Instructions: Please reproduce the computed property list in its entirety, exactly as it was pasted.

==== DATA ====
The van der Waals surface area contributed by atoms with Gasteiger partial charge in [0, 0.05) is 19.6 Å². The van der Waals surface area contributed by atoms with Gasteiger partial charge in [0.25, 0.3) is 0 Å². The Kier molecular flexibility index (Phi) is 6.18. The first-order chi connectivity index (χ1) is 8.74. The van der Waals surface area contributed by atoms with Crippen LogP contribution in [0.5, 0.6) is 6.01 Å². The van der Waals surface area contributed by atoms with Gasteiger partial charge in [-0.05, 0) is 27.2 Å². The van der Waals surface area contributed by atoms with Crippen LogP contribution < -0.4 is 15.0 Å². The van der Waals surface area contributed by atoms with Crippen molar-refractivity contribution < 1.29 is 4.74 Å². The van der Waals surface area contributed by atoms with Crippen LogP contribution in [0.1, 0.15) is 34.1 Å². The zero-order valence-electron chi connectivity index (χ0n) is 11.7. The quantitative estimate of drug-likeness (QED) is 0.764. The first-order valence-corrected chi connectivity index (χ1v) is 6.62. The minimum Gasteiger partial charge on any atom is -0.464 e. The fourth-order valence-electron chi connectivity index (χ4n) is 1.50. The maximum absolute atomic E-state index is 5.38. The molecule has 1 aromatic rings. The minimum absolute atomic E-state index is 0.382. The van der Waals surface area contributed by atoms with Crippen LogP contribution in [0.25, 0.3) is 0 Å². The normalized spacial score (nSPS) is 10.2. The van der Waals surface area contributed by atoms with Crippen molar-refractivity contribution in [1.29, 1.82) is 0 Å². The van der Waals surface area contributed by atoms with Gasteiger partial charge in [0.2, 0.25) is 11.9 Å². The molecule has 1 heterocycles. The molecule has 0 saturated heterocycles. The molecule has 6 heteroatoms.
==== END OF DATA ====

The van der Waals surface area contributed by atoms with Gasteiger partial charge in [0, 0.05) is 19.6 Å². The van der Waals surface area contributed by atoms with Gasteiger partial charge in [0.25, 0.3) is 0 Å². The Kier molecular flexibility index (Phi) is 6.18. The first-order chi connectivity index (χ1) is 8.74. The van der Waals surface area contributed by atoms with Crippen LogP contribution in [0.5, 0.6) is 6.01 Å². The van der Waals surface area contributed by atoms with Gasteiger partial charge in [-0.05, 0) is 27.2 Å². The van der Waals surface area contributed by atoms with Crippen LogP contribution < -0.4 is 15.0 Å². The van der Waals surface area contributed by atoms with Crippen molar-refractivity contribution < 1.29 is 4.74 Å². The van der Waals surface area contributed by atoms with Crippen LogP contribution in [0.1, 0.15) is 34.1 Å². The zero-order valence-electron chi connectivity index (χ0n) is 11.7. The quantitative estimate of drug-likeness (QED) is 0.764. The first-order valence-corrected chi connectivity index (χ1v) is 6.62. The minimum Gasteiger partial charge on any atom is -0.464 e. The fourth-order valence-electron chi connectivity index (χ4n) is 1.50. The maximum absolute atomic E-state index is 5.38. The molecule has 1 aromatic rings. The minimum absolute atomic E-state index is 0.382. The van der Waals surface area contributed by atoms with Crippen LogP contribution in [0.25, 0.3) is 0 Å². The normalized spacial score (nSPS) is 10.2. The van der Waals surface area contributed by atoms with Crippen molar-refractivity contribution in [1.29, 1.82) is 0 Å². The van der Waals surface area contributed by atoms with Gasteiger partial charge in [0.2, 0.25) is 11.9 Å². The molecule has 1 heterocycles. The molecule has 0 saturated heterocycles. The molecule has 6 heteroatoms.